Contracts insuring against default on Ireland rose 38 basis points to 428.3 basis points, according to data-provider CMA. A basis point on a credit-default swap protecting 10 million euros ($13 million) of debt from default for five years is equivalent to 1,000 euros a year.
Ireland isn’t facing difficulty raising funds, Finance Minister Brian Lenihan said today, seeking to quell speculation that the country may require financial aid from outside sources. Barclays Plc said in a note to investors yesterday that Ireland may need to accept external assistance if there are additional losses among financial companies or the economy worsens.
The International Monetary Fund said Ireland has taken “assertive measures to deal with the banking crisis” and it doesn’t envision the country will need financing, IMF spokeswoman Conny Lotze said today in an e-mailed statement.
Portugal’s 10-year yield surged 13 basis points to 6.07 percent and its premium to bunds increased to 364 basis points. Portugal may have to seek IMF aid to address the problems of external financing, Diario de Noticias reported on its Web site, citing three former finance ministers Eduardo Catroga, Medina Carreira and Miguel Beleza.
The euro weakened against 12 of its 16 most-traded peers, falling 0.3 percent to 111.89 yen after appreciating to as strong as 112.98 yen. The common European currency slipped 0.3 percent to $1.3043.
China’s yuan was set for its biggest weekly advance in 28 months on speculation a faster pace of appreciation will be tolerated after U.S. Treasury Secretary Timothy F. Geithner called for “significant” gains. The central bank set the reference rate at 6.7172 per dollar today, the strongest level since July 2005.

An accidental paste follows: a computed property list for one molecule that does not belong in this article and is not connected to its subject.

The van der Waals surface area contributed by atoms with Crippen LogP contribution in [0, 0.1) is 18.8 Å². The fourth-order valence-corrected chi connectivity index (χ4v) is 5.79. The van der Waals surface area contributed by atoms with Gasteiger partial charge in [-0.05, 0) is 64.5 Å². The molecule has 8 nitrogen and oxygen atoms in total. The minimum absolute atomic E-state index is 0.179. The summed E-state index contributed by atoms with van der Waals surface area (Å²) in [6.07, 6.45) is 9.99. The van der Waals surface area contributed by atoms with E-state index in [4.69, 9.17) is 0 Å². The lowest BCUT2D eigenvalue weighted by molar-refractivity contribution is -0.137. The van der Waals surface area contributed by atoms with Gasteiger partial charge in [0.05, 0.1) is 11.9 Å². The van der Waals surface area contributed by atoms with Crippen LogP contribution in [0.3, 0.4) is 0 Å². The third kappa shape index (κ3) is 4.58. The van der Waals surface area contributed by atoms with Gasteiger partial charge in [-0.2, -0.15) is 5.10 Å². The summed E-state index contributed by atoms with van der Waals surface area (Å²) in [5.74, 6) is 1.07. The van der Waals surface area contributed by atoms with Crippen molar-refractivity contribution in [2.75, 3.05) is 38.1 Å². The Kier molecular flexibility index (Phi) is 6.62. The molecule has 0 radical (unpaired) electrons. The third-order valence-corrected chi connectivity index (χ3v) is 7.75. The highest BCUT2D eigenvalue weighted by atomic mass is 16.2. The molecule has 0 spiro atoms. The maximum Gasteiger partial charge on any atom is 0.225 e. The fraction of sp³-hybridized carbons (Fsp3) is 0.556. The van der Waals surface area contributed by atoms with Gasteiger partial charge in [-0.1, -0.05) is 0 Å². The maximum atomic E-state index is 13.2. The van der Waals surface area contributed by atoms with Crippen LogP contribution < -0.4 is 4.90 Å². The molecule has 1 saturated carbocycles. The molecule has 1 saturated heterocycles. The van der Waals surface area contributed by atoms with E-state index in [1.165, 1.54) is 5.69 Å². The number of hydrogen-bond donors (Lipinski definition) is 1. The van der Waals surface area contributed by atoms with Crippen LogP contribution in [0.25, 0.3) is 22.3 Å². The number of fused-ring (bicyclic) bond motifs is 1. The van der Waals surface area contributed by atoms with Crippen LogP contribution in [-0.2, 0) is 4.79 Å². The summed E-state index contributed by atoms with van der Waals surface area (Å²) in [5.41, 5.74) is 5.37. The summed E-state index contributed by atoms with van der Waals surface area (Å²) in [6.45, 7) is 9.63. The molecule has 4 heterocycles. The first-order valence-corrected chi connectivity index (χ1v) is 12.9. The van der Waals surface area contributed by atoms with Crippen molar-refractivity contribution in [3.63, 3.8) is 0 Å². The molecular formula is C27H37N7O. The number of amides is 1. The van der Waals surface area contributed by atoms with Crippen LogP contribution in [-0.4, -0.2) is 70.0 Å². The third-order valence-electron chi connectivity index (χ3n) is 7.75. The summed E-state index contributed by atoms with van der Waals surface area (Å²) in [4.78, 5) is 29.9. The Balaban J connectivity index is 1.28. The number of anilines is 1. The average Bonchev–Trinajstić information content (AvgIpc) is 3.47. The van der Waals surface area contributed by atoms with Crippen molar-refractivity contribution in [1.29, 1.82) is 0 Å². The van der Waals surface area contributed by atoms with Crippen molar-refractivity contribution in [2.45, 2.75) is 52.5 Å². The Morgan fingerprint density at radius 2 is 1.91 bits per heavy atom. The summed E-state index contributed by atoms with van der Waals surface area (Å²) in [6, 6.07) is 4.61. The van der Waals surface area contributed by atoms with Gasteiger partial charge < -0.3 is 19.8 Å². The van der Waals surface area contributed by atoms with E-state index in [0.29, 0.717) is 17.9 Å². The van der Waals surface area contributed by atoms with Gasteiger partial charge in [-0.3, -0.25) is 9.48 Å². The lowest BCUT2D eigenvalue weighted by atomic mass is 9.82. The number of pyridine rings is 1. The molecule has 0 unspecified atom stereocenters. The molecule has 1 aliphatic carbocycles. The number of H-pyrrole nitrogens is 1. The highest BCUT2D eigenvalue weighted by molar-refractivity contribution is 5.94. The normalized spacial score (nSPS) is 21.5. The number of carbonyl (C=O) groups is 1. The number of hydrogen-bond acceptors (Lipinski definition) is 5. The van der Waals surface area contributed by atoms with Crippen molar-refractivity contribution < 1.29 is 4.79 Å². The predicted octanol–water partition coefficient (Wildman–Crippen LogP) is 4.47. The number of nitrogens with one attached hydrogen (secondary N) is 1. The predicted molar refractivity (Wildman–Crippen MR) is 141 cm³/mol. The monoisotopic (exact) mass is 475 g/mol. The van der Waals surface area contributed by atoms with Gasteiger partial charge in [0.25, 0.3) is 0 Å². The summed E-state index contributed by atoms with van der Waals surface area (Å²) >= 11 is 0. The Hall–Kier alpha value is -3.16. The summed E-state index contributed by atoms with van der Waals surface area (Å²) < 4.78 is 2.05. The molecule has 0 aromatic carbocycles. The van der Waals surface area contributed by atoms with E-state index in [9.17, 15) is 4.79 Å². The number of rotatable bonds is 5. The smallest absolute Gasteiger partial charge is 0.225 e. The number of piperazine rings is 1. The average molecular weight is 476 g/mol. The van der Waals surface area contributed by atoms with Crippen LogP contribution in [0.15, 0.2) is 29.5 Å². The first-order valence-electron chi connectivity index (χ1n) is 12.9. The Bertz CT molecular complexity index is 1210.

SouFun Surges in IPO
SouFun Holdings Ltd., the operator of China’s biggest real-estate website, jumped 73 percent in New York after raising $125 million in this month’s first U.S. initial public offering. It was the second-best debut for a U.S. IPO this year. The company that controls almost half of China’s online real-estate advertising market was valued about 14.3 times earnings, or 14 percent less than the average of six Internet portals and property information providers, data compiled by Independent International Investment Research Plc and Bloomberg show.
European shares wiped out early gains, with the benchmark Stoxx Europe 600 Index falling 0.2 percent, erasing an earlier 1.1 percent rally and capping its first weekly decline this month. Allied Irish Banks Plc tumbled 11 percent and Bank of Ireland Plc fell 7.1 percent. Allied Irish shares will be removed from the Stoxx 600 today, according to Societe Generale SA index forecasting.
Crucell NV soared 56 percent after Johnson & Johnson said it planned to offer 1.75 billion euros to take full control of the vaccine maker. A total of $1.43 trillion of deals has been announced around the world so far this year, up from $1.25 trillion for the same period last year, according to data compiled by Bloomberg.
Gold climbed to a record for a third time this week on growing demand for a safe haven from financial-market turmoil. Gold futures for December delivery rose $3.70, or 0.3 percent, to close at $1,277.50 an ounce. Earlier, the metal reached a record $1,284.40. Copper rose to the highest price in almost five months, gaining 0.6 percent to $3.515 a pound in New York, as inventories contracted for the 30th straight week. October crude oil slipped 1.2 percent to $73.66 a barrel.
Cotton futures extended a rally to the highest price in more than 15 years as demand from textile mills expands amid declining global inventories. Cotton for December delivery rose 2.6 percent to 98.22 cents a pound in New York.